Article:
The basic idea is of a “something” which has dual aspects which are normally exclusive of one another. In the 1920s Bohr began to think of the radiation emitted by atoms as having the dual features of a particle and of a wave. These cannot hold together at the same time, but Bohr claims that they can “complement” one another as one moves from the particle account to the wave account and back again. This is vague enough on what complementarity is, but it has to do.
In 1927 along came Heisenberg’s uncertainty principles which Bohr was glad to regard as a further instance of complementarity. An electron can have both momentum and position but any increase in accuracy of our knowledge of one of these has to be traded off with a decrease in our knowledge of the accuracy of the other. Again an exclusive duality. Though Heisenberg’s uncertainty principles are well founded in quantum mechanics, Bohr’s principle of complementarity is not; it is broader, vaguer and more “philosophical” (not necessarily a term of praise when used by scientists). This underlines the problem Einstein and many others had with formulating the principle of complementarity.
Bohr first aired his views on complementarity in his autumn 1927 Como lecture. There we get further examples of complementarity. First, in a way which is somewhat obscure, Bohr writes of ‘the complementary nature of the space-time description and the claims of causality’. Second, he finishes with the conjecture that complementarity is involved in the ‘general difficulty in the formation of human ideas inherent in the distinction between subject and object’. Whatever this is, it goes well beyond the issues in quantum mechanics which lead to complementarity in the first place.
In later lectures Bohr got carried away by the wide application of complementarity which he found nearly everywhere. For example, in a theory of word meaning: ‘the use of any word must stand in a complementary relationship to an analysis of its meaning’. Or in psychology where we are told: ‘the use which we make of words like "thought" and "feeling," or "instinct" and "reason" to describe psychic experiences of different types, shows the existence of characteristic relationships of complementarity conditioned by the peculiarity of introspection’. Hmm!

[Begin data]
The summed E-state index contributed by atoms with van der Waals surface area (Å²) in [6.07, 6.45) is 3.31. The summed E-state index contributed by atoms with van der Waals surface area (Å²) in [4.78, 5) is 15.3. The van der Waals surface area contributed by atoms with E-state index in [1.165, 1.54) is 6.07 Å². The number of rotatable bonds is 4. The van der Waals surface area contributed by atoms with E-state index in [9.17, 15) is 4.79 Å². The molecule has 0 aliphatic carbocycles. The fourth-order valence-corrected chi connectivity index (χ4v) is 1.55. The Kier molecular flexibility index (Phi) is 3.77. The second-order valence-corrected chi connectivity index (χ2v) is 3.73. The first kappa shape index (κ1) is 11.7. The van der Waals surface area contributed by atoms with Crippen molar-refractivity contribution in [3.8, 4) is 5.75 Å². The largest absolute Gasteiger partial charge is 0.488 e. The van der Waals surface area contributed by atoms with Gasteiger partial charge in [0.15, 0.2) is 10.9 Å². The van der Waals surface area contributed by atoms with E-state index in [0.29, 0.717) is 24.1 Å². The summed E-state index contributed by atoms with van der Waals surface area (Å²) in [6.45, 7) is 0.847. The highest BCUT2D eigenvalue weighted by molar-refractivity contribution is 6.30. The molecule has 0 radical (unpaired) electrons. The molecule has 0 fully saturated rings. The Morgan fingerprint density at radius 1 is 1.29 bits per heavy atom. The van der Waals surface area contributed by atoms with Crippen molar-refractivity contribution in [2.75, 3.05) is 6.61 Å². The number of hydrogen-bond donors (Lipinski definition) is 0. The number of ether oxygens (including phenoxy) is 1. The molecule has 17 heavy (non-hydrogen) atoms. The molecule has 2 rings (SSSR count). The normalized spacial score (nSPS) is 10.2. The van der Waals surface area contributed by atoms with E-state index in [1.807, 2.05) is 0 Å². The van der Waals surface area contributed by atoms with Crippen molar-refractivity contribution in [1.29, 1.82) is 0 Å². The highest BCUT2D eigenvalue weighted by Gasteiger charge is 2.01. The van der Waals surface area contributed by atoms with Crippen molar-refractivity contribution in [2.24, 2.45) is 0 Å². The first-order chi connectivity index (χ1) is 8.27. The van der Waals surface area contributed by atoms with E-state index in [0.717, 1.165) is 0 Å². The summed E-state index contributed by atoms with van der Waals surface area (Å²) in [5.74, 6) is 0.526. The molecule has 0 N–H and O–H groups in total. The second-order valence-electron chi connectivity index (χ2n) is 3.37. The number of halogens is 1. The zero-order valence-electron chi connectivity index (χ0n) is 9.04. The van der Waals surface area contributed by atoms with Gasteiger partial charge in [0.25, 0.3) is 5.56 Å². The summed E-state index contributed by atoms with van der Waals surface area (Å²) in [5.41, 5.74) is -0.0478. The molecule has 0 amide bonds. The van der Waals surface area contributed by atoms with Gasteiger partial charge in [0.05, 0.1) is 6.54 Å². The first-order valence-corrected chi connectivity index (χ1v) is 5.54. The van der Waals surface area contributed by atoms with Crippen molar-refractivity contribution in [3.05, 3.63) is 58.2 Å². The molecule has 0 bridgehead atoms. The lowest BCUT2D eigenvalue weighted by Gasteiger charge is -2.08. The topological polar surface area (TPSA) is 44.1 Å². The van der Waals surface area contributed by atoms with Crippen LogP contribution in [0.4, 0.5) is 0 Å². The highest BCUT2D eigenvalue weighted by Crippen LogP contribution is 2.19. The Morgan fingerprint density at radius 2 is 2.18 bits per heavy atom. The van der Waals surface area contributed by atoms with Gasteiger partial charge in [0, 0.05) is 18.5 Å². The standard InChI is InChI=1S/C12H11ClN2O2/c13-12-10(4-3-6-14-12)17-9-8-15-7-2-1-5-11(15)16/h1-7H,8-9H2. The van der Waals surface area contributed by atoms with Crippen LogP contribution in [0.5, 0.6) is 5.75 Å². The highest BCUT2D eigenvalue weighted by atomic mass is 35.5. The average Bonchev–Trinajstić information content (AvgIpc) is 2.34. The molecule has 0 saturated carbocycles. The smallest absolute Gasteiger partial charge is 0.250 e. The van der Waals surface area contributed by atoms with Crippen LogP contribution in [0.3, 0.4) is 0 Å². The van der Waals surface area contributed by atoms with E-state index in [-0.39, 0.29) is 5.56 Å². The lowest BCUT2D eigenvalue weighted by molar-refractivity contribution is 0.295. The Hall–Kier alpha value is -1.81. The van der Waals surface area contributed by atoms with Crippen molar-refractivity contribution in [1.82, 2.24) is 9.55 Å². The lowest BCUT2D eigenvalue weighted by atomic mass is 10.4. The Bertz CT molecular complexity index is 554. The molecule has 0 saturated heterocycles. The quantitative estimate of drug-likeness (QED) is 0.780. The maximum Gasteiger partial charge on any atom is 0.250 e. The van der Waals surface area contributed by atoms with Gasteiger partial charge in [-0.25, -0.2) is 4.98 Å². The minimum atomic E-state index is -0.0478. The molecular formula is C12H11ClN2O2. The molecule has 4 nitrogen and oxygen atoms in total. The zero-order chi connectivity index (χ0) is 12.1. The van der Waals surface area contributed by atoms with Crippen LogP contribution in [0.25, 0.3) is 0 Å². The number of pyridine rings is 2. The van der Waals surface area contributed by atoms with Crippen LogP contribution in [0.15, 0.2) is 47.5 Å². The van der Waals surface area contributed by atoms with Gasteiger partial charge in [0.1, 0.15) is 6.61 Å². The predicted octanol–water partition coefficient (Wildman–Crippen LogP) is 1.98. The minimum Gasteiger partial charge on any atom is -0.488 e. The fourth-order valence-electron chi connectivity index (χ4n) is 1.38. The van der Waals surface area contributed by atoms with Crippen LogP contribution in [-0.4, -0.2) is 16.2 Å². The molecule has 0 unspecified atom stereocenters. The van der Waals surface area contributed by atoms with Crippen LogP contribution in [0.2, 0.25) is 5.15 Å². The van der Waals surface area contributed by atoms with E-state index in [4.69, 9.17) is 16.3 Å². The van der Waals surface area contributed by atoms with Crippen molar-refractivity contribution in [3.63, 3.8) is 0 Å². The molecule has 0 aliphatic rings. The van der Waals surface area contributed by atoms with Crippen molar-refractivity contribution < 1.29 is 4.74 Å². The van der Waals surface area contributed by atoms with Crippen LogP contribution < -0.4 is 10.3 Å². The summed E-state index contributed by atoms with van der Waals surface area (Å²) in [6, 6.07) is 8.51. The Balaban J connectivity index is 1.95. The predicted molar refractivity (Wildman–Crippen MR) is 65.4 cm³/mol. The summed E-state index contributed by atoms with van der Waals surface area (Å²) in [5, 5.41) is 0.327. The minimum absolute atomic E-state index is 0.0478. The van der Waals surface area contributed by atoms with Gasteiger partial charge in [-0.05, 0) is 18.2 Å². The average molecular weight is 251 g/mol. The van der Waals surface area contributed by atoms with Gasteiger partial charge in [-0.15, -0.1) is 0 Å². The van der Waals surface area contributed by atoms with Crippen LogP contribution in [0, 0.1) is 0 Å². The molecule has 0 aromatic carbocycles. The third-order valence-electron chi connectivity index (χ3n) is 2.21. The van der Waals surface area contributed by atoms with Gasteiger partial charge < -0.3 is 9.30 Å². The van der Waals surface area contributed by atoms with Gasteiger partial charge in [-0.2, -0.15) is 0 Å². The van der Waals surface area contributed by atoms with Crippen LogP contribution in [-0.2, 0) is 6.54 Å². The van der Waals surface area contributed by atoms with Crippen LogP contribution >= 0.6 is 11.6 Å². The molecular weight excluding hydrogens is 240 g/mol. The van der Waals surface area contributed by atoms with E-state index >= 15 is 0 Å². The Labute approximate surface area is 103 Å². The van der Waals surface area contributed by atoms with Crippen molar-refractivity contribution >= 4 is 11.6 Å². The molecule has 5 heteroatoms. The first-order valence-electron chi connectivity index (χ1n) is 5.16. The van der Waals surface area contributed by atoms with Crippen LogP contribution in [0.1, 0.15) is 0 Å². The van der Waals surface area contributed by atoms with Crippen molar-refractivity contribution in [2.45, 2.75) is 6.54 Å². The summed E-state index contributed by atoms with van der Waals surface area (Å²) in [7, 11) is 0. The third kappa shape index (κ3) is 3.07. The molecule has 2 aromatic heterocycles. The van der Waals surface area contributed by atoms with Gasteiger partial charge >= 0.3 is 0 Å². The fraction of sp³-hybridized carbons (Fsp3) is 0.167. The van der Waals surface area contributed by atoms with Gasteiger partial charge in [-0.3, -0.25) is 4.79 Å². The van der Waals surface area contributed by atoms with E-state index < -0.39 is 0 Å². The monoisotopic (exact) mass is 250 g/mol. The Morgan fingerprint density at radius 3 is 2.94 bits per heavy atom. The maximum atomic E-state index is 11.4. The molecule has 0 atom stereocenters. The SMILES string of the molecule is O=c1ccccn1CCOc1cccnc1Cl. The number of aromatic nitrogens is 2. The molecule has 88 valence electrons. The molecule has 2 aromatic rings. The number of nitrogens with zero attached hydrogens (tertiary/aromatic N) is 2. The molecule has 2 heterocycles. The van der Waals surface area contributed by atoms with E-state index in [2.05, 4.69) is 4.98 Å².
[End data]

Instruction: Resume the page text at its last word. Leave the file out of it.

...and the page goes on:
Are there no limits to the application of complementarity? The Danish historian of quantum mechanics, Helge Kragh3, tells us of an associate of Bohr’s, called Jordan, who extended complementarity to areas such as psychology, philosophy and biology, in particular vitalism in biology. The last of these Bohr strongly resisted. So there are limits to its application but they are not easy to discern.
What has this to do with Yin-Yang and its symbolism? This can also be understood to express a dualism of “opposites” which are also complementary. So it would appear that Yin-Yang is related to Bohr’s principle of complementarity, either as an instance of it or as an alternative expression of it.
Now did Bohr have prior knowledge of Yin-Yang and then apply it to his quantum mechanics? Or did his thinking about quantum mechanics, especially the problem of wave-particle duality, lead to the principle of complementarity of which Yin-Yang is a further example? One would have to leave this to Bohr scholars to try to determine what was going on in Bohr’s mind in the 1920s. But Kragh does say (p. 209): ‘There is little doubt that that the formulation of the principle was indebted to Heisenberg’s work with quantum uncertainties but the idea of complementarity was not merely a philosophical generalisation of Heisenberg’s principle. It grew out of reflections about quantum theory that Bohr has entertained before Heisenberg started his work’.